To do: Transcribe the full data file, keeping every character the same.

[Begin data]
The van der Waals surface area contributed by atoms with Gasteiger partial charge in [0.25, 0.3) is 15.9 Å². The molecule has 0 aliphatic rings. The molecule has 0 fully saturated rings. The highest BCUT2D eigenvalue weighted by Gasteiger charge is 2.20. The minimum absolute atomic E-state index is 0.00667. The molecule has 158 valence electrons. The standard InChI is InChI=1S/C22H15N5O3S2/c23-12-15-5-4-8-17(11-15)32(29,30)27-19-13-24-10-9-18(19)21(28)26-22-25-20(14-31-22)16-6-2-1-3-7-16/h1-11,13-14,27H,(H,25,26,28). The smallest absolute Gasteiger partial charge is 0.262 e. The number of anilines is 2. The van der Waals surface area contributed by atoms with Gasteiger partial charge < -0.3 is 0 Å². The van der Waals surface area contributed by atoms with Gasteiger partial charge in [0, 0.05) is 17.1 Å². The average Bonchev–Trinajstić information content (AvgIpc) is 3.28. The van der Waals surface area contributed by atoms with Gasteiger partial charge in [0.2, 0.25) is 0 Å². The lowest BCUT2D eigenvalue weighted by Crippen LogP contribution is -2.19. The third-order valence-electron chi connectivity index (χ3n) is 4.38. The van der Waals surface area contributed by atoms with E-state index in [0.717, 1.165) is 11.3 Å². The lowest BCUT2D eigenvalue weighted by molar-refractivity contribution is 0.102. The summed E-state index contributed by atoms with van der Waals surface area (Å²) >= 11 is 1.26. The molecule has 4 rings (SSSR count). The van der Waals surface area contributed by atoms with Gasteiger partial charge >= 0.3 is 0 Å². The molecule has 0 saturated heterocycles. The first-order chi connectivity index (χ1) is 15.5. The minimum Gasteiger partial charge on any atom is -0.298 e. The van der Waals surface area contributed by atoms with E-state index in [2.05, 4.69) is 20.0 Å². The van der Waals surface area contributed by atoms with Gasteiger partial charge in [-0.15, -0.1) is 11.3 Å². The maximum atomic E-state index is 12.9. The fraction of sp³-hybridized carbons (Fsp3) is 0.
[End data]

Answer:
The van der Waals surface area contributed by atoms with Gasteiger partial charge in [0.25, 0.3) is 15.9 Å². The molecule has 0 aliphatic rings. The molecule has 0 fully saturated rings. The highest BCUT2D eigenvalue weighted by Gasteiger charge is 2.20. The minimum absolute atomic E-state index is 0.00667. The molecule has 158 valence electrons. The standard InChI is InChI=1S/C22H15N5O3S2/c23-12-15-5-4-8-17(11-15)32(29,30)27-19-13-24-10-9-18(19)21(28)26-22-25-20(14-31-22)16-6-2-1-3-7-16/h1-11,13-14,27H,(H,25,26,28). The smallest absolute Gasteiger partial charge is 0.262 e. The number of anilines is 2. The van der Waals surface area contributed by atoms with Gasteiger partial charge < -0.3 is 0 Å². The van der Waals surface area contributed by atoms with Gasteiger partial charge in [0, 0.05) is 17.1 Å². The average Bonchev–Trinajstić information content (AvgIpc) is 3.28. The van der Waals surface area contributed by atoms with Gasteiger partial charge in [0.2, 0.25) is 0 Å². The lowest BCUT2D eigenvalue weighted by Crippen LogP contribution is -2.19. The third-order valence-electron chi connectivity index (χ3n) is 4.38. The van der Waals surface area contributed by atoms with E-state index in [0.717, 1.165) is 11.3 Å². The lowest BCUT2D eigenvalue weighted by molar-refractivity contribution is 0.102. The summed E-state index contributed by atoms with van der Waals surface area (Å²) >= 11 is 1.26. The molecule has 4 rings (SSSR count). The van der Waals surface area contributed by atoms with Gasteiger partial charge >= 0.3 is 0 Å². The molecule has 0 saturated heterocycles. The first-order chi connectivity index (χ1) is 15.5. The minimum Gasteiger partial charge on any atom is -0.298 e. The van der Waals surface area contributed by atoms with E-state index in [2.05, 4.69) is 20.0 Å². The van der Waals surface area contributed by atoms with Gasteiger partial charge in [-0.15, -0.1) is 11.3 Å². The maximum atomic E-state index is 12.9. The fraction of sp³-hybridized carbons (Fsp3) is 0.